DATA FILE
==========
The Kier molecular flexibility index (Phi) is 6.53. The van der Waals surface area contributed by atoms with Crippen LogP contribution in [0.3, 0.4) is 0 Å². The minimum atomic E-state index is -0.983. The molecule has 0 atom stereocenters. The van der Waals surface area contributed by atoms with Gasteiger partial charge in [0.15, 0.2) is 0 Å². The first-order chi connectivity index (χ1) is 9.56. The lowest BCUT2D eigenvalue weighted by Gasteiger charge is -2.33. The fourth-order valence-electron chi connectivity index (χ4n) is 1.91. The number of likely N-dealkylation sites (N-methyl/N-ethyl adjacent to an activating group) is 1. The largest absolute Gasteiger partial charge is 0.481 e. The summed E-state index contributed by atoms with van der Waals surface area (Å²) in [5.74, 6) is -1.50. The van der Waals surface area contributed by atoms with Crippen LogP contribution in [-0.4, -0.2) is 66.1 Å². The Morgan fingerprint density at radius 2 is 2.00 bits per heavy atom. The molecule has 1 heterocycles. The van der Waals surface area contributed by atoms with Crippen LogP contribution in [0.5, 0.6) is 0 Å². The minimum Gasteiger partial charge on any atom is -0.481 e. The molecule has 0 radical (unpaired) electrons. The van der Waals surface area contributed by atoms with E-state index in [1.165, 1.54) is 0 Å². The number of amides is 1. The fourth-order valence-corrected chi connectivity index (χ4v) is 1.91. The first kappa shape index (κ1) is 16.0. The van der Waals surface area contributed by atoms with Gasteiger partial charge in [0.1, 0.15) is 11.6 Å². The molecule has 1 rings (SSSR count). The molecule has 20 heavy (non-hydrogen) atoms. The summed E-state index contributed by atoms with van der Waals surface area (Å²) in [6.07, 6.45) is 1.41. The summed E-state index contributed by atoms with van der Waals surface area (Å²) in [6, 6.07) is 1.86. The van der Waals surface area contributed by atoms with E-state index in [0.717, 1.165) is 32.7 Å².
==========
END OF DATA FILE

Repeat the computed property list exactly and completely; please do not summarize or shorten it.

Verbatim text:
The Kier molecular flexibility index (Phi) is 6.53. The van der Waals surface area contributed by atoms with Crippen LogP contribution in [0.3, 0.4) is 0 Å². The minimum atomic E-state index is -0.983. The molecule has 0 atom stereocenters. The van der Waals surface area contributed by atoms with Gasteiger partial charge in [0.15, 0.2) is 0 Å². The first-order chi connectivity index (χ1) is 9.56. The lowest BCUT2D eigenvalue weighted by Gasteiger charge is -2.33. The fourth-order valence-electron chi connectivity index (χ4n) is 1.91. The number of likely N-dealkylation sites (N-methyl/N-ethyl adjacent to an activating group) is 1. The largest absolute Gasteiger partial charge is 0.481 e. The summed E-state index contributed by atoms with van der Waals surface area (Å²) in [5.74, 6) is -1.50. The van der Waals surface area contributed by atoms with Crippen LogP contribution in [-0.4, -0.2) is 66.1 Å². The Morgan fingerprint density at radius 2 is 2.00 bits per heavy atom. The molecule has 1 heterocycles. The van der Waals surface area contributed by atoms with Crippen LogP contribution in [0.5, 0.6) is 0 Å². The minimum Gasteiger partial charge on any atom is -0.481 e. The molecule has 0 radical (unpaired) electrons. The van der Waals surface area contributed by atoms with E-state index in [1.165, 1.54) is 0 Å². The number of amides is 1. The fourth-order valence-corrected chi connectivity index (χ4v) is 1.91. The first kappa shape index (κ1) is 16.0. The van der Waals surface area contributed by atoms with Gasteiger partial charge in [0.1, 0.15) is 11.6 Å². The molecule has 1 rings (SSSR count). The molecule has 20 heavy (non-hydrogen) atoms. The summed E-state index contributed by atoms with van der Waals surface area (Å²) in [6.07, 6.45) is 1.41. The summed E-state index contributed by atoms with van der Waals surface area (Å²) in [6, 6.07) is 1.86. The van der Waals surface area contributed by atoms with E-state index in [0.717, 1.165) is 32.7 Å².